When Waje performed, I became totally convinced that she is the Best Female Vocalist presently in Nigeria. That lady sure can sing! Wow! And with the very talented Cobhams Asuquo backing her up on the keyboard, it was one of the best moments of the night for me and a memorable one too. Waje might be wishing she ‘didn’t have a heart’ as her song goes but I bet there were many guys there wishing for her heart that night!
Joseph Benjamin and Mercy Johnson presented the award for ‘Best Comedy’. Mercy Johnson seemed nervous or perhaps shy on stage and intermittently clutched her frock, raising it off the floor nervously. But she did regain her composure a bit when presenting the award with a jibe at Elvis Chucks, the winner. I found it curious though that when Mercy came on stage, a lot of ladies in the audience were having hushed conversations about her dress or perhaps her tactless lifting of the dress onstage? Whatever it was with that, no one could fault the impression her ‘Ukwu’ made on the audience when she turned to leave the stage!
Ramsey Nouah and Bimbo Akintola presented the award for ‘Best Movie Drama’. Ramsey looked good in his kaftan and I would vote him as one of the best dressed for the night. Frank Rajah Arase’s movie, ‘The Price’ won in that category and amid his acceptance speech he curiously said ‘Yvonne Nelson, I give you all the glory!’. Huh? Some of us looked at ourselves, askance.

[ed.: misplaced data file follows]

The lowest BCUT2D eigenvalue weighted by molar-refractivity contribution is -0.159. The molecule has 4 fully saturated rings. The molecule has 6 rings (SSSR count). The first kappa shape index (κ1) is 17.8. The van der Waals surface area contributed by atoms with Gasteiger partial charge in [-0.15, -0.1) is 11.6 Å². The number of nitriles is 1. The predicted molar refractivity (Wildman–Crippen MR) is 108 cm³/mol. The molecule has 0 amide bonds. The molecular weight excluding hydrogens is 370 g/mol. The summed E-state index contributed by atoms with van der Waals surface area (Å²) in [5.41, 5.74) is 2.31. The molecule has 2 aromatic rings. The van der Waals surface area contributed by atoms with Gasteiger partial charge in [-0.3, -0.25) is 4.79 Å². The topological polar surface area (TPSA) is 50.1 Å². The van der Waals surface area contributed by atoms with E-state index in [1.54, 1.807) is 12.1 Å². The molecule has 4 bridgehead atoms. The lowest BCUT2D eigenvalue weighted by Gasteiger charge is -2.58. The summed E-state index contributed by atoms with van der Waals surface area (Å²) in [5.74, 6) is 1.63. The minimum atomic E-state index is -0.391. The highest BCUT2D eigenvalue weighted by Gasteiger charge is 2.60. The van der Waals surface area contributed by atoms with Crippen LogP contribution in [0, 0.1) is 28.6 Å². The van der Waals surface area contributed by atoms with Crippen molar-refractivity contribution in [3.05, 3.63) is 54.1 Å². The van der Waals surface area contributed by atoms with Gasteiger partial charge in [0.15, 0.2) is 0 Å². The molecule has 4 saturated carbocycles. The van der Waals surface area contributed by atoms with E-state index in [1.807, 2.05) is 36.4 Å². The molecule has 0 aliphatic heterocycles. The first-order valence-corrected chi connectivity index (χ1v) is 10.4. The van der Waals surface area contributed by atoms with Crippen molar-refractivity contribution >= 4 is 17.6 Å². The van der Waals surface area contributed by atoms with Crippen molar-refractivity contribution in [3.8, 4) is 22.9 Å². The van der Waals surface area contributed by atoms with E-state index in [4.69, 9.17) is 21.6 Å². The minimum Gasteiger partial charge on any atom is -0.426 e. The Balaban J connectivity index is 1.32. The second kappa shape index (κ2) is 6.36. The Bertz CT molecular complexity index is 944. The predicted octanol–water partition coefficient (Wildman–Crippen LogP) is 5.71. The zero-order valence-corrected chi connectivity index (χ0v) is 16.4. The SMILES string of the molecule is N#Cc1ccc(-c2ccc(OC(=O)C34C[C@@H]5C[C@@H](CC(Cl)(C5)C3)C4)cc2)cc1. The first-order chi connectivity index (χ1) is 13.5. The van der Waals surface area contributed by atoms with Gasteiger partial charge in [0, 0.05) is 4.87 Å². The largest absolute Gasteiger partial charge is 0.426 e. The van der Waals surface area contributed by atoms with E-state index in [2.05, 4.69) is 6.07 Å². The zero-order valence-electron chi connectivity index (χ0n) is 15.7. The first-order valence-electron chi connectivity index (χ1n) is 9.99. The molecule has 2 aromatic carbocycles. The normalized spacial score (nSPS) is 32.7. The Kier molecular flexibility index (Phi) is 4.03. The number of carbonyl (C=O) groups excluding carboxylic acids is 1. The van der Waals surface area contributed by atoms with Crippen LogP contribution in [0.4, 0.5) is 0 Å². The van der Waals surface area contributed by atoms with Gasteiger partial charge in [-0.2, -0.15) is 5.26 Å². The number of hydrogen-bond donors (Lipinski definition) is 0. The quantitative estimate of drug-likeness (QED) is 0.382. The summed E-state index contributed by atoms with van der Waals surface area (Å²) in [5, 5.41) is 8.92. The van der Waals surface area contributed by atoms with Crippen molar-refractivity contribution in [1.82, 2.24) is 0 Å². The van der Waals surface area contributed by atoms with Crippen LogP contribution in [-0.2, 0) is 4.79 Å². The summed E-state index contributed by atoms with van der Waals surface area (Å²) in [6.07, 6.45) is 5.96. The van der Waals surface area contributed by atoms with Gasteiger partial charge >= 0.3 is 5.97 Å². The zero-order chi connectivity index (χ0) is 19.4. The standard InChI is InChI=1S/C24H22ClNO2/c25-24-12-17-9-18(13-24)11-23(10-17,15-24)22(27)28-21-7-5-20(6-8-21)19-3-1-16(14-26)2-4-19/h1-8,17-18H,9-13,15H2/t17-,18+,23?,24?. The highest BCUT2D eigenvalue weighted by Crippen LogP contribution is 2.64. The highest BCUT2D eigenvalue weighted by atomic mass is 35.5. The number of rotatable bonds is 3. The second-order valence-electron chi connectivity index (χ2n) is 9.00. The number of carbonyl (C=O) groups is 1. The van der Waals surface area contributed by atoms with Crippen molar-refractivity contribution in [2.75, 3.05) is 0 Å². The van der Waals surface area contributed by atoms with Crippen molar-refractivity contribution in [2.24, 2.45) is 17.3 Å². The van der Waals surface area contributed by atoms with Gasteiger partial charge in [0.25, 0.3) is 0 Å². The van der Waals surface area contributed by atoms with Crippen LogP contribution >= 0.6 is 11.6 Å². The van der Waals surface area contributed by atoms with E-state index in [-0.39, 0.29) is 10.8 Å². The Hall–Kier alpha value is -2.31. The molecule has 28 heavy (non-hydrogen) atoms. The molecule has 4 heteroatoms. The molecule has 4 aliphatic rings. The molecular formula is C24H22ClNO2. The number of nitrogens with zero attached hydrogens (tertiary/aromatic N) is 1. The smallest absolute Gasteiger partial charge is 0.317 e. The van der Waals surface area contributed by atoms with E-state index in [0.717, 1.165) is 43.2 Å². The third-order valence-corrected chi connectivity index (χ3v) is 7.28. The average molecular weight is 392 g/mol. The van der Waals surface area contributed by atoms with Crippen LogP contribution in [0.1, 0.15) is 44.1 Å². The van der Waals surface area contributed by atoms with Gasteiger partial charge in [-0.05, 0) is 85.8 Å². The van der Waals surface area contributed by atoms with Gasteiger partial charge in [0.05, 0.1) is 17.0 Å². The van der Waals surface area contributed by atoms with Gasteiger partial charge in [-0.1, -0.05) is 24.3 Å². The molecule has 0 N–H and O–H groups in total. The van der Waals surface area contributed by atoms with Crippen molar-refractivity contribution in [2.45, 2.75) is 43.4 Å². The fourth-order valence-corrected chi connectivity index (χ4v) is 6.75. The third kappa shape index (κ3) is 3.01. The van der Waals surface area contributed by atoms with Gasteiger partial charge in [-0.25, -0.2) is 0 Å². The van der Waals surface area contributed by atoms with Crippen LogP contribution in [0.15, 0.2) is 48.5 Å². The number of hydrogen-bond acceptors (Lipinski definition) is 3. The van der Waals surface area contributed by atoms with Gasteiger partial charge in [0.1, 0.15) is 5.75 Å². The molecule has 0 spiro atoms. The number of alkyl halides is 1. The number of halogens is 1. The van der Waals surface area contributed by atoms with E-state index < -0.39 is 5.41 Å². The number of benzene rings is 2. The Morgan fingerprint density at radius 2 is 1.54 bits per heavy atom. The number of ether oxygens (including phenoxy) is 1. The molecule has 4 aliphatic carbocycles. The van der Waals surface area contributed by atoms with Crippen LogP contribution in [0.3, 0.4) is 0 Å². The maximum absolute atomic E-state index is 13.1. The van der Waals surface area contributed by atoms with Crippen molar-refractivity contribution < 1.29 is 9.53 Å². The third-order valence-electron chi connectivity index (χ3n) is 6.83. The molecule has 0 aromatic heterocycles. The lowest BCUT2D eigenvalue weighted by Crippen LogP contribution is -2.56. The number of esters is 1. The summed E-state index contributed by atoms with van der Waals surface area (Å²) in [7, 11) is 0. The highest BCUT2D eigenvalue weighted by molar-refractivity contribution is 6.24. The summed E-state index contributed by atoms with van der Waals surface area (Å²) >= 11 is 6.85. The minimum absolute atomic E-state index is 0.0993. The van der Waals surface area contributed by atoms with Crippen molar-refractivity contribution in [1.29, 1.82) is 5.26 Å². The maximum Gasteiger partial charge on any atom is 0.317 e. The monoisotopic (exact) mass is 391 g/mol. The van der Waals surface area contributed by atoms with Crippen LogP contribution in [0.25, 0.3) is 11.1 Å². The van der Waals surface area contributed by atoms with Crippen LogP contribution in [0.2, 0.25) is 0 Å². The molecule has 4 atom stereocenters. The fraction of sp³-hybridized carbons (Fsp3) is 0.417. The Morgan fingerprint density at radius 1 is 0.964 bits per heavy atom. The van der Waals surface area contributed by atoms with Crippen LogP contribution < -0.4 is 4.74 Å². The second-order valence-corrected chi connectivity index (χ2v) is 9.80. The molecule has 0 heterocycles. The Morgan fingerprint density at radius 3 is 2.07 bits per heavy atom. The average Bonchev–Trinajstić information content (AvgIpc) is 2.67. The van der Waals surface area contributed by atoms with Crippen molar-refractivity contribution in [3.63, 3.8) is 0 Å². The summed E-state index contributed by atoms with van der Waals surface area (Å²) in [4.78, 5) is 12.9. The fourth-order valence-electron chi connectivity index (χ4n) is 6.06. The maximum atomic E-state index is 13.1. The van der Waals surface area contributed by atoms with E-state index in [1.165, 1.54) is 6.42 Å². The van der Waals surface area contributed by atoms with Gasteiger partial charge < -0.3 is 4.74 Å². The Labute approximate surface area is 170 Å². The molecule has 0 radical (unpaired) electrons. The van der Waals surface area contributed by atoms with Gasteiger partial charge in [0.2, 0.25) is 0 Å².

Was Frank Rajah telling us that Yvonne Nelson is his ‘saviour’ or was that a nervous flow in his stream of speech? Frank, you get case to answer o! Hmmmm. You nor fear, you carry Jesus Glory go give woman! For this season of Lent! Issorait! Lol.
Olu Jacobs and Joke Silva presented ‘The Industry Merit Award’ to veteran actor, Pete Edochie. There’s something always cool as cucumber about Pete Edochie. His taped acceptance speech was played in which he ensured the whole world recognised that he’s a titled Igbo Chief with the way he was dressed and the calm and collected manner he spoke. He ended his speech with an advice for aspiring actors; ‘Don’t run after the press, they will run after you when you are successful’.
His award came with a brand new Hyundai SUV which was collected on his behalf by his representative. The award for ‘Best Actress in a Drama’ was won by Nse Ikpe-Etim. Deservedly so for a very intense actress! Congrats, Nse. Her award was received on her behalf by Ashionye Raccah.
OC Ukeje and Genevieve Nnaji presented ‘Best Actor in Drama’ won by Tope Tedela. Many people expected Majid Machel to win but I guess Tope must have held his own somehow in the voting process. Besides, it is good to know that a new generation of actors are taking the reins in Africa. The show ended at about 21.33 CAT and the impressive KAKADU ensemble closed the show with a good performance as the guests left the hall.
One must mention that one appreciates that a lot of time and energy goes into planning events such as this. The organisers must be commended for investing their resources in Africa’s film industry by institutionalising an annual reward system for the burgeoning film sector. However, this year’s AMVCA had a few flaws, though it is an improvement from last year’s.
While the entertainment value of the event this year was quite good, one couldn’t help leaving the event with a nagging analogy that the much-hyped ‘night of Africa Magic’ had something akin to a magician who had an outstretched hat to perform a trick but the audience just didn’t see the rabbit this time.